Select Page

Ansible – Use Blocks and Rescue Errors

by | Jun 26, 2020 | Ansible, DevOps, Linux, Perl

Ansible is a widely used and powerful open-source configuration and deployment management tool. It can be used for simple repetitive daily tasks or complex application deployments, therefore Ansible is able to cover mostly any situation.

Since version 2.0.0 Ansible introduced the usage of blocks, they provide the possibility to group or rescue failed tasks.
On blocks we can assign most directives which are available for any other task at block level, only loops aren’t available.

- name: Update Systems
  hosts: all
  tasks:
    - name: execute this block only for rhel family hosts
      block:
        - name: install epel repository
          yum:
            name: epel-release
            state: present

        - name: install updates
          yum:
            name: '*'
            state: latest
            exclude: kernel*

      when: ansible_os_family == 'RedHat'
      become: true

When we try to deploy applications, sometimes we need to test connections or if requirements are met. When those tasks fail caused by the negative test result, the playbook by default fails and therefore stops.
To force Ansible to execute all other tasks, we could use the directive ignore_failed: true and checking the return value for any other depending task.

With blocks this is easily solved, by using rescue to catch the error and force a particular tasks to run.
The always will make sure that the listed tasks get executed.


- name: rescue my errors
  hosts: localhost
  tasks:
    - name: Try to reach host
      block:
        - name: "[Try reach DNS] Check Connection over DNS"
          command: ping client01.demo.local -c 2
          register: output
      rescue:
        - name: "[Rescue failed DNS] Check Connection over IP"
          command: ping 192.168.33.1 -c 2
          register: output
      always:
        - debug:
            var: output

To handle more than one rescue statement, the block can be simply used in the rescue section, like in the following example.


  - name: Try to execute skript
    block:
      - name: Check Connection over DNS
        command: ping nclient01.demo.local -c 2
        register: output
    rescue:
      - name: "this will fail"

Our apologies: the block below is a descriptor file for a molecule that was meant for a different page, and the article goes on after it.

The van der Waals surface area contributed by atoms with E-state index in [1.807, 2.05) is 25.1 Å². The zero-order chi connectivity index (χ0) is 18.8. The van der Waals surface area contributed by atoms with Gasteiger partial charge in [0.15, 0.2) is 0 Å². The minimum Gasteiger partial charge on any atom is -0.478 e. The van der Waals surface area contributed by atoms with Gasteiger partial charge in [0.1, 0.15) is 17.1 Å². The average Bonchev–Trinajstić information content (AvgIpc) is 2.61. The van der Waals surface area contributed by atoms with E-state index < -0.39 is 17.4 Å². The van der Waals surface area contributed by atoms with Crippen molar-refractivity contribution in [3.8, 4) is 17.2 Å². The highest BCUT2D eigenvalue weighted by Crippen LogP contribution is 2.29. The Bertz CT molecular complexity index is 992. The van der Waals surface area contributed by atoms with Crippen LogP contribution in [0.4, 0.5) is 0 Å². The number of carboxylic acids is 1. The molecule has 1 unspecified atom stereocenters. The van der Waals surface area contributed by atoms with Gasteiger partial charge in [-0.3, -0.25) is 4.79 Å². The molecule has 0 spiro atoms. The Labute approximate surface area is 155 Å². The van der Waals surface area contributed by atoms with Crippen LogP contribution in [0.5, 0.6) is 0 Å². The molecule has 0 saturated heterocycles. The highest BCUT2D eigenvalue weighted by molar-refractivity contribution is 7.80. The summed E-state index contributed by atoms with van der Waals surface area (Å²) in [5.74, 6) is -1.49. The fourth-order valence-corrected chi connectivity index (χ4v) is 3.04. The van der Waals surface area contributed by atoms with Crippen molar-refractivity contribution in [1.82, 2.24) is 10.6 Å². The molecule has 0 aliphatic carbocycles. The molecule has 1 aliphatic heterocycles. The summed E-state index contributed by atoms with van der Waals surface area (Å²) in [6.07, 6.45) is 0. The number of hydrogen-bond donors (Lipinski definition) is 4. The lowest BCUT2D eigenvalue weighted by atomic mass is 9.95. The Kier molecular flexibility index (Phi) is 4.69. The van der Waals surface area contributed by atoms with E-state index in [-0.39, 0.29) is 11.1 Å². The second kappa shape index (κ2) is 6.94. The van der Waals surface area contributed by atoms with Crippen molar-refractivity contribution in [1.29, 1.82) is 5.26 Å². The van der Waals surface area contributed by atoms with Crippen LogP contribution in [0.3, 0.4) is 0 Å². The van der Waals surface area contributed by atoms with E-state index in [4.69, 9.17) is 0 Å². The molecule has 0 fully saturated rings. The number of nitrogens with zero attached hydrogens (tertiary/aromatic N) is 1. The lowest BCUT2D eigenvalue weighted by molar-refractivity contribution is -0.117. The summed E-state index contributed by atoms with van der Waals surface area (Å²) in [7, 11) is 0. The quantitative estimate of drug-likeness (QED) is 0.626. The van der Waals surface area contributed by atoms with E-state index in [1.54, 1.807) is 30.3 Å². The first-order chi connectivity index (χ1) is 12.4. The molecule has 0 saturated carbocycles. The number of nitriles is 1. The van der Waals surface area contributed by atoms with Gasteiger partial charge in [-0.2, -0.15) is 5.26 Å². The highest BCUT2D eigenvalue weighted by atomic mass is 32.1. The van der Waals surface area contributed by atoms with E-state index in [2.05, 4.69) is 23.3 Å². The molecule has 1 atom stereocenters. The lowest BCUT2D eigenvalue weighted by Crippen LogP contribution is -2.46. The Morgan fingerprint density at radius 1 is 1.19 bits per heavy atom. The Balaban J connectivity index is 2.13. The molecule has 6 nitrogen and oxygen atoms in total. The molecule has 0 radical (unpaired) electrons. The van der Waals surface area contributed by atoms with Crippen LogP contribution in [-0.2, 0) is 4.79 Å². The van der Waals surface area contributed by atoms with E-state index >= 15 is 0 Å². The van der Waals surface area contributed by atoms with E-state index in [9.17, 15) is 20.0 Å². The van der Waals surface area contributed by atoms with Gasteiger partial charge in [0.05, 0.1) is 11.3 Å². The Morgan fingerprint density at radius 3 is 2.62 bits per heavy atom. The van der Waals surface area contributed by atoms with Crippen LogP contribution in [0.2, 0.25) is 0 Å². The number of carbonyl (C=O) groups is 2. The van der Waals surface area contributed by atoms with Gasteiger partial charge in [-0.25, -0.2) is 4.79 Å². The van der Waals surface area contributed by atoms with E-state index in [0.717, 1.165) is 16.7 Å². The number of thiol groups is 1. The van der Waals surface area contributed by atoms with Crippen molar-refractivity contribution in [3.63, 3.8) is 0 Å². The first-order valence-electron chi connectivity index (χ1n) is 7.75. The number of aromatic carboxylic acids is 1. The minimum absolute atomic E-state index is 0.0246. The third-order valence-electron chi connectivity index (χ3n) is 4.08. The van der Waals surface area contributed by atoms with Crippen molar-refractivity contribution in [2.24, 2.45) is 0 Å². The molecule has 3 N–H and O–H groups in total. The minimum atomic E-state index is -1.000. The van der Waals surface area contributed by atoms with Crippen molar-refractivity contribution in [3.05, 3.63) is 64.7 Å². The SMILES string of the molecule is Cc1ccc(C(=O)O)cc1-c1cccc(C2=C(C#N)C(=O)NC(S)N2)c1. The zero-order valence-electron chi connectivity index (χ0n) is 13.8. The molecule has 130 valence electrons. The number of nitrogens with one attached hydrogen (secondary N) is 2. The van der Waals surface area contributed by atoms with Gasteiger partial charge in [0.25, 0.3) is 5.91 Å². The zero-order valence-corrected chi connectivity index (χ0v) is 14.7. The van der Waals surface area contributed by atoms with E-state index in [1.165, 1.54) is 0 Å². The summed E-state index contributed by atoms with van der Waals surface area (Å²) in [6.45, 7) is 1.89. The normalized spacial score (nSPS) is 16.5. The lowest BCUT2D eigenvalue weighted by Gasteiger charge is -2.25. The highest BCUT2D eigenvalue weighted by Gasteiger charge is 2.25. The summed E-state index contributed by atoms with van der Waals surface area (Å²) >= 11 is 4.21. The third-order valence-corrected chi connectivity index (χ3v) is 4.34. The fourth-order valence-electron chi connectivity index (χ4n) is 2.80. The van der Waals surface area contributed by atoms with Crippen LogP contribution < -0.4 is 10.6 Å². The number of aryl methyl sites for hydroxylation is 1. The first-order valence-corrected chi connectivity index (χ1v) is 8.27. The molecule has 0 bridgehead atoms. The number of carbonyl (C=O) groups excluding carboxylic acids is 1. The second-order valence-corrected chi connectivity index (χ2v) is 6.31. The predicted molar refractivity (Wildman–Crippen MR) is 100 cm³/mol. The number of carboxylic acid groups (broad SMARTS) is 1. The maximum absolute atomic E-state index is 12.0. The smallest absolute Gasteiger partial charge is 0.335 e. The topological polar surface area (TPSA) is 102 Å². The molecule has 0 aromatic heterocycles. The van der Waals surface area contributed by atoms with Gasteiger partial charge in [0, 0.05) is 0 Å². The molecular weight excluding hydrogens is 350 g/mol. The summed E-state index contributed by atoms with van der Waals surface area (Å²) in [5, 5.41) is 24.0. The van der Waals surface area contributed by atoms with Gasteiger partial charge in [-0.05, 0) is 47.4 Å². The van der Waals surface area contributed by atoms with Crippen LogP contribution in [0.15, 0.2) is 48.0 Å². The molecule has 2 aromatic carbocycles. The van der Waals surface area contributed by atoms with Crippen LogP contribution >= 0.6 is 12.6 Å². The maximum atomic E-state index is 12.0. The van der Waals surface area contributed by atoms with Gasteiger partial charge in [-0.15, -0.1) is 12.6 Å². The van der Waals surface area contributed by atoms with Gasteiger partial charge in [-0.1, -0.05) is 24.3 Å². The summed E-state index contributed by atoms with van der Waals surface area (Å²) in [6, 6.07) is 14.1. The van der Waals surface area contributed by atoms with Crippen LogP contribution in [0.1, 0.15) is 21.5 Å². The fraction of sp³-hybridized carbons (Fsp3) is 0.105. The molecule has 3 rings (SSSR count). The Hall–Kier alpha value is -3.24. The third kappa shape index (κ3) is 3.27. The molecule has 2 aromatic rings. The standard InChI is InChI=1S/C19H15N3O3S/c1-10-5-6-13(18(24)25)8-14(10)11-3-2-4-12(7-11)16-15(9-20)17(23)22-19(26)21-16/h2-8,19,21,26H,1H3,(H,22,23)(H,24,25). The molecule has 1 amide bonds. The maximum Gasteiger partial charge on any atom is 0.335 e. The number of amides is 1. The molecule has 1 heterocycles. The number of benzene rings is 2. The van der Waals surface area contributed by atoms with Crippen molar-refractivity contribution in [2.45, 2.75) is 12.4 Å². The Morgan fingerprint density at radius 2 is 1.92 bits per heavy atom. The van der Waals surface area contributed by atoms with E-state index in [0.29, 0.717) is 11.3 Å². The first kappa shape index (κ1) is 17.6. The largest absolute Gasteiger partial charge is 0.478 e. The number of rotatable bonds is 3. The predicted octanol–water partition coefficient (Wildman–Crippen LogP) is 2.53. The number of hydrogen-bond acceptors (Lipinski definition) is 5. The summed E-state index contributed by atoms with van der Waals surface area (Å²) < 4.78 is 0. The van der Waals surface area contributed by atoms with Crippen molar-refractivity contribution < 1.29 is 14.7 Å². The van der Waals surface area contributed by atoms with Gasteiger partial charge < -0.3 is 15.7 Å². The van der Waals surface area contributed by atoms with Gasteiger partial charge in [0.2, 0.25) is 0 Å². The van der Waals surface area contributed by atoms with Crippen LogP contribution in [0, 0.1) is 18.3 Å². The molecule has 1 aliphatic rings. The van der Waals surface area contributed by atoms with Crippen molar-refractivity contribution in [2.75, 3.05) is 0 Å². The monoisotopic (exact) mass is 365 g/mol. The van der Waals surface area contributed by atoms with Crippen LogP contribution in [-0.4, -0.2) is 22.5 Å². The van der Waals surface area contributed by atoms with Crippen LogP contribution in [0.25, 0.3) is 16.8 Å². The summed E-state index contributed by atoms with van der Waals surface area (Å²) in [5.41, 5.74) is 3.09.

block:
          - name: it will be false
            command: /bin/false
            register: output
        rescue:
          - name: "this works"
            command: ping 192.168.33.1 -c 2
            register: output

Try to reduce ignored tasks in failed state with rescue blocks, this reduces the confusion of users when inspecting the output.
As second advice try to reduce code duplication by grouping tasks with similar directives.

Check out our Blog for more awesome posts and if you need help with Ansible send us a message or sign up for one of our trainings!

Thilo Wening
Thilo Wening
Consultant

Thilo hat bei NETWAYS mit der Ausbildung zum Fachinformatiker, Schwerpunkt Systemadministration begonnen und unterstützt nun nach erfolgreich bestandener Prüfung tatkräftig die Kollegen im Consulting. In seiner Freizeit ist er athletisch in der Senkrechten unterwegs und stählt seine Muskeln beim Bouldern. Als richtiger Profi macht er das natürlich am liebsten in der Natur und geht nur noch in Ausnahmefällen in die Kletterhalle.
More posts on the topicAnsible | DevOps | Linux | Perl

Ansible – Loop over multiple tasks

The last time I wrote about Ansible and the possibility to use blocks to group multiple tasks. Which you can read here. Sadly this feature does not work with loop, so there is no clean way to loop over multiple tasks in a play without writing the same loop statement...

Kommentar in der Bash History

Heute stelle ich euch einen der „billigsten“ Tricks der Linux CLI vor, den erstaunlicherweise fast keiner kennt. Kennt ihr es nicht auch? Ihr benutzt ein Kommando in der bash und könnt euch das Kommando einfach nicht merken. Das gemeine daran: Wenn ihr euch das...

Squid 4 Proxy mit LDAP & MITM SSL-Bump

Im Zuge meiner Ausbildung bei NETWAYS durfte ich mich diese Woche mit Squid auseinandersetzen. Dabei merkte ich, dass man sich bezüglich LDAP & SSL-BUMP wirklich nur auf die offiziellen Squid Dokus und die Red Hat Dokus verlassen konnte. Squid ist ein Caching...

Veranstaltungen

Dec 01

Icinga 2 Fundamentals Training | Online

December 1 @ 09:00 - December 4 @ 17:00
Dec 03

DevOps Meetup

December 3 @ 17:30 - 20:30
Dec 08

Terraform mit OpenStack Training | Online

December 8 @ 09:00 - December 9 @ 17:00
Dec 08

Icinga 2 Advanced Training | Online

December 8 @ 09:00 - December 10 @ 17:00
Dec 15

GitLab Training | Online

December 15 @ 09:00 - December 16 @ 17:00